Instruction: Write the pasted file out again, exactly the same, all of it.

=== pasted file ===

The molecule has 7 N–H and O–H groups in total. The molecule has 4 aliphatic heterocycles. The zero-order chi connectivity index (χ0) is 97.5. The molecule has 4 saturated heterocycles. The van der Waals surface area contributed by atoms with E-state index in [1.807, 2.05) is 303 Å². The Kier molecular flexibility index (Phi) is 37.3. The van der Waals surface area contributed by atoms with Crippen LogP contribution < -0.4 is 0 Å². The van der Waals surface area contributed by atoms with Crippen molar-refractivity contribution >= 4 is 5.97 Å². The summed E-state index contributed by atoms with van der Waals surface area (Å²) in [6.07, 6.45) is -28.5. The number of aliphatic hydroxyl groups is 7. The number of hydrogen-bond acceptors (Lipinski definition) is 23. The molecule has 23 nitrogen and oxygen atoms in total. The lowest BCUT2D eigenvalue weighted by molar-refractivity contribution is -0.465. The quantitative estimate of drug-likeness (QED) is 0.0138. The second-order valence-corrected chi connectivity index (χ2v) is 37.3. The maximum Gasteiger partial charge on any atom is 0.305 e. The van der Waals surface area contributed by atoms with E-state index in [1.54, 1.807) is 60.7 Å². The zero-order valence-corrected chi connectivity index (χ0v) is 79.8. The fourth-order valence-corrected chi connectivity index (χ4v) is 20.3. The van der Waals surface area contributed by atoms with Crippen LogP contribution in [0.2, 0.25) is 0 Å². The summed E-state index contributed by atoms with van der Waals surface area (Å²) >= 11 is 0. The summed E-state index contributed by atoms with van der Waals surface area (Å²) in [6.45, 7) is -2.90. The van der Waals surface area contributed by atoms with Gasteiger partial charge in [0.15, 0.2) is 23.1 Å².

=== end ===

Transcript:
The molecule has 7 N–H and O–H groups in total. The molecule has 4 aliphatic heterocycles. The zero-order chi connectivity index (χ0) is 97.5. The molecule has 4 saturated heterocycles. The van der Waals surface area contributed by atoms with E-state index in [1.807, 2.05) is 303 Å². The Kier molecular flexibility index (Phi) is 37.3. The van der Waals surface area contributed by atoms with Crippen LogP contribution < -0.4 is 0 Å². The van der Waals surface area contributed by atoms with Crippen molar-refractivity contribution >= 4 is 5.97 Å². The summed E-state index contributed by atoms with van der Waals surface area (Å²) in [6.07, 6.45) is -28.5. The number of aliphatic hydroxyl groups is 7. The number of hydrogen-bond acceptors (Lipinski definition) is 23. The molecule has 23 nitrogen and oxygen atoms in total. The lowest BCUT2D eigenvalue weighted by molar-refractivity contribution is -0.465. The quantitative estimate of drug-likeness (QED) is 0.0138. The second-order valence-corrected chi connectivity index (χ2v) is 37.3. The maximum Gasteiger partial charge on any atom is 0.305 e. The van der Waals surface area contributed by atoms with E-state index in [1.54, 1.807) is 60.7 Å². The zero-order valence-corrected chi connectivity index (χ0v) is 79.8. The fourth-order valence-corrected chi connectivity index (χ4v) is 20.3. The van der Waals surface area contributed by atoms with Crippen LogP contribution in [0.2, 0.25) is 0 Å². The summed E-state index contributed by atoms with van der Waals surface area (Å²) >= 11 is 0. The summed E-state index contributed by atoms with van der Waals surface area (Å²) in [6.45, 7) is -2.90. The van der Waals surface area contributed by atoms with Gasteiger partial charge in [0.15, 0.2) is 23.1 Å².